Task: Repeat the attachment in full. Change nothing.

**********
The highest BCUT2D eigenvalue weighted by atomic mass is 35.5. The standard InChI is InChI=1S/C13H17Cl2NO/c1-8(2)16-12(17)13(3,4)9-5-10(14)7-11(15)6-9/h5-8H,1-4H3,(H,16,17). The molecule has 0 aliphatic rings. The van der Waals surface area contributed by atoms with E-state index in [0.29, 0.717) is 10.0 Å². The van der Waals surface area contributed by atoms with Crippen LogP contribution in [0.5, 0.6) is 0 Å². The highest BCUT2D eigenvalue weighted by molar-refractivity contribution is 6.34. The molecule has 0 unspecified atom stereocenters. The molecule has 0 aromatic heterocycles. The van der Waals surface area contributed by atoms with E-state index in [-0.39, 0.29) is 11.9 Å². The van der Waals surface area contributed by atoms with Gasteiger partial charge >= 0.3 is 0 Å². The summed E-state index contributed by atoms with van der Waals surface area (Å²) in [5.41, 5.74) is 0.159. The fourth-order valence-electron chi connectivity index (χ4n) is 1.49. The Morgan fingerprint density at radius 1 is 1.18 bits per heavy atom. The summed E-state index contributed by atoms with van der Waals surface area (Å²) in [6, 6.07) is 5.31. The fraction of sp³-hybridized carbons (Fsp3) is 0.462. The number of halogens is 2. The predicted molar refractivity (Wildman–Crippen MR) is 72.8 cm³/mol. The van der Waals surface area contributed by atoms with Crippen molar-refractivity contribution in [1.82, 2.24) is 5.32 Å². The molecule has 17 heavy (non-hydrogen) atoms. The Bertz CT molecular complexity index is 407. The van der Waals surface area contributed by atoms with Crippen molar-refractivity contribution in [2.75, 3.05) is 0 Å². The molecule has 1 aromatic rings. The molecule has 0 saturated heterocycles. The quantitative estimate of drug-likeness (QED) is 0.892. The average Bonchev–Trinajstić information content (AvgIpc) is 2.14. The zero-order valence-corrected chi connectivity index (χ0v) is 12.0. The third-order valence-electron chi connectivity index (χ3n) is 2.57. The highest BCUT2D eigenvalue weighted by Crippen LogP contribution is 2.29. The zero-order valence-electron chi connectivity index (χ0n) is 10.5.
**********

The highest BCUT2D eigenvalue weighted by atomic mass is 35.5. The standard InChI is InChI=1S/C13H17Cl2NO/c1-8(2)16-12(17)13(3,4)9-5-10(14)7-11(15)6-9/h5-8H,1-4H3,(H,16,17). The molecule has 0 aliphatic rings. The van der Waals surface area contributed by atoms with E-state index in [0.29, 0.717) is 10.0 Å². The van der Waals surface area contributed by atoms with Crippen LogP contribution in [0.5, 0.6) is 0 Å². The highest BCUT2D eigenvalue weighted by molar-refractivity contribution is 6.34. The molecule has 0 unspecified atom stereocenters. The molecule has 0 aromatic heterocycles. The van der Waals surface area contributed by atoms with E-state index in [-0.39, 0.29) is 11.9 Å². The van der Waals surface area contributed by atoms with Gasteiger partial charge >= 0.3 is 0 Å². The summed E-state index contributed by atoms with van der Waals surface area (Å²) in [5.41, 5.74) is 0.159. The fourth-order valence-electron chi connectivity index (χ4n) is 1.49. The Morgan fingerprint density at radius 1 is 1.18 bits per heavy atom. The summed E-state index contributed by atoms with van der Waals surface area (Å²) in [6, 6.07) is 5.31. The fraction of sp³-hybridized carbons (Fsp3) is 0.462. The number of halogens is 2. The predicted molar refractivity (Wildman–Crippen MR) is 72.8 cm³/mol. The van der Waals surface area contributed by atoms with Crippen molar-refractivity contribution in [1.82, 2.24) is 5.32 Å². The molecule has 17 heavy (non-hydrogen) atoms. The Bertz CT molecular complexity index is 407. The van der Waals surface area contributed by atoms with Crippen molar-refractivity contribution in [2.75, 3.05) is 0 Å². The molecule has 1 aromatic rings. The molecule has 0 saturated heterocycles. The quantitative estimate of drug-likeness (QED) is 0.892. The average Bonchev–Trinajstić information content (AvgIpc) is 2.14. The zero-order valence-corrected chi connectivity index (χ0v) is 12.0. The third-order valence-electron chi connectivity index (χ3n) is 2.57. The highest BCUT2D eigenvalue weighted by Crippen LogP contribution is 2.29. The zero-order valence-electron chi connectivity index (χ0n) is 10.5.